I wasn’t the first person in my family to finish college, but I was the…
What These 4 Entrepreneurs Want You To Know About Finding Your Voice
Finding your voice doesn’t get easier the older you get, it just becomes more and more necessary. The lessons you teach yourself about taking up space and voicing your opinions (or not taking up space and voicing your thoughts) are ones that you’ll either have to unlearn as you grow older or hold on to tighter.
We asked four Latina entrepreneurs to tell us what they thought about the process of finding your own voice. These businesswomen have built careers in championing causes or brands that are grounded in diverse, unique storytelling and in wanting others to feel like they belong wholeheartedly.
For instance, Sarahi Espinoza Salamanca is the founder and CEO of Dreamers’ Roadmap, a free mobile app that helps undocumented students find scholarship opportunities. To build her startup, Espinoza Salamanca tapped into her own lived experience as an undocumented student and used her voice to help others in the same situation she was once in.
Below are thoughts that Espinoza Salamanca and three other entrepreneurs shared about the key role finding your voice plays in how your career (and life) unfold.
Sarahi Espinoza Salamanca, Founder and CEO of Dreamers’ Roadmap
“As a Latinx community, it’s crucial to find our voice! Over and over society tries to imply/impose onto us how we should act and what to say,” shares Espinoza Salamanca. “It’s important to know our history, our background, our roots and in that find our voice to be our most authentic selves to be able to do different and make the necessary changes that will make our country and this world better for our communities. Only we can solve our own issues because only we have lived our struggles. Let’s use our struggles as a voice to solve problems in our communities.”
For Espinoza Salamanca activating on a grassroots level and thoroughly embracing your personal story go hand in hand.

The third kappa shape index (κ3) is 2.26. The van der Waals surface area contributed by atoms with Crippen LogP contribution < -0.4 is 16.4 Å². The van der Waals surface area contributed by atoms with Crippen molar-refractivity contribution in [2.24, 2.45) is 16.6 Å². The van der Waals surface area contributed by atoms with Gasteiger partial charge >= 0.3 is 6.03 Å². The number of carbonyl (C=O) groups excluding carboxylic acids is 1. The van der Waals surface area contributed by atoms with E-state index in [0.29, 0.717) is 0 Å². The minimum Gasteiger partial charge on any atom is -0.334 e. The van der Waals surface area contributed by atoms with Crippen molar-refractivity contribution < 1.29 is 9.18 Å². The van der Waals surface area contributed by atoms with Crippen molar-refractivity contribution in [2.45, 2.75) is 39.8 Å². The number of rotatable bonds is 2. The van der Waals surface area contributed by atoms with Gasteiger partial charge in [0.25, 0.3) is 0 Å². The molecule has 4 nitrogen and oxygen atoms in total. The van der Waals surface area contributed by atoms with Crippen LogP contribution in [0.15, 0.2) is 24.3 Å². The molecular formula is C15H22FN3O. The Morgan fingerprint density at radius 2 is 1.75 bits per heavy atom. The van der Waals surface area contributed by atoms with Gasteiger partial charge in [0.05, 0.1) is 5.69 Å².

Rebecca Story, Founder of The Bloomi
“When you find your voice it means you are unapologetically yourself. We need more authentic, diverse voices so don’t be afraid to speak up,” shares Story.
Story leads a startup focused on destigmatizing women’s general and sexual health by way of a marketplace for clean, intimate care products. For her, the ability to speak openly about women’s health issues was key to building a career she loved.
Dannie Lynn Fountain, Co-Host of Side Hustle Gal Podcast
“Your voice and your passion are inseparable. One is shallow and lost without the other,” shares Fountain.
In addition to working at Google, Fountain runs her own consulting business and is the co-host of a podcast. She’s navigated finding her voice and embracing her Latinidad and through that process has acquired a clearer idea of how essential finding your voice is to sparking growth with your passion.
Geraldine Ridaura Schumacher, Founder and CEO of Holy Matcha
“In this era we live in, finding your voice is optimal to truly carrying [out] your passion,” adds Ridaura Schumacher.
Ridaura Schumacher echoes many of the feelings that all the entrepreneurs listed above. Finding and pursuing your passion is a journey that’s easier to stay true to once you’ve agreed to stay true to your own voice in that process.
It’s not always easy to find your voice (or hear it), but like any muscle, with time and practice it will get easier.